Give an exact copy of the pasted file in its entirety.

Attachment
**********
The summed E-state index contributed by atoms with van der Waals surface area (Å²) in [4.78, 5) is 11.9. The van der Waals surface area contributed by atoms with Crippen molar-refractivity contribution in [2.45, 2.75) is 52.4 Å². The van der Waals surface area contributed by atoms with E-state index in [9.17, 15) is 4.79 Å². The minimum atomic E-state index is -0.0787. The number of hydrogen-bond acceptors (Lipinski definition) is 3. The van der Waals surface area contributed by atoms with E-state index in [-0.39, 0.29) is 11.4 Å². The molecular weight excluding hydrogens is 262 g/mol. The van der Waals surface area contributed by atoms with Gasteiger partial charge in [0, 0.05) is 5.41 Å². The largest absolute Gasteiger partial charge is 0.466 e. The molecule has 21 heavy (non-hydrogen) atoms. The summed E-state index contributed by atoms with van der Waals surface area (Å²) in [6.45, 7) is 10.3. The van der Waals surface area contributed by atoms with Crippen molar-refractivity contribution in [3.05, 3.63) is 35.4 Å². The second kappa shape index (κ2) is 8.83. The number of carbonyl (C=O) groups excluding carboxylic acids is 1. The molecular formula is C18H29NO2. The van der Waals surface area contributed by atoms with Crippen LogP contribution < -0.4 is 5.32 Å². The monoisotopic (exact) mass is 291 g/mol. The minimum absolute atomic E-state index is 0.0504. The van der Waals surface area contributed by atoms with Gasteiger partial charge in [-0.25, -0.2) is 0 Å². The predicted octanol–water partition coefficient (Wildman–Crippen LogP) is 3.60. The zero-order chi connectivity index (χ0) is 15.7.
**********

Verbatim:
The summed E-state index contributed by atoms with van der Waals surface area (Å²) in [4.78, 5) is 11.9. The van der Waals surface area contributed by atoms with Crippen molar-refractivity contribution in [2.45, 2.75) is 52.4 Å². The van der Waals surface area contributed by atoms with E-state index in [9.17, 15) is 4.79 Å². The minimum atomic E-state index is -0.0787. The number of hydrogen-bond acceptors (Lipinski definition) is 3. The van der Waals surface area contributed by atoms with E-state index in [-0.39, 0.29) is 11.4 Å². The molecular weight excluding hydrogens is 262 g/mol. The van der Waals surface area contributed by atoms with Gasteiger partial charge in [0, 0.05) is 5.41 Å². The largest absolute Gasteiger partial charge is 0.466 e. The molecule has 21 heavy (non-hydrogen) atoms. The summed E-state index contributed by atoms with van der Waals surface area (Å²) in [6.45, 7) is 10.3. The van der Waals surface area contributed by atoms with Crippen molar-refractivity contribution in [3.05, 3.63) is 35.4 Å². The second kappa shape index (κ2) is 8.83. The number of carbonyl (C=O) groups excluding carboxylic acids is 1. The molecular formula is C18H29NO2. The van der Waals surface area contributed by atoms with Crippen LogP contribution < -0.4 is 5.32 Å². The monoisotopic (exact) mass is 291 g/mol. The minimum absolute atomic E-state index is 0.0504. The van der Waals surface area contributed by atoms with Gasteiger partial charge in [-0.25, -0.2) is 0 Å². The predicted octanol–water partition coefficient (Wildman–Crippen LogP) is 3.60. The zero-order chi connectivity index (χ0) is 15.7.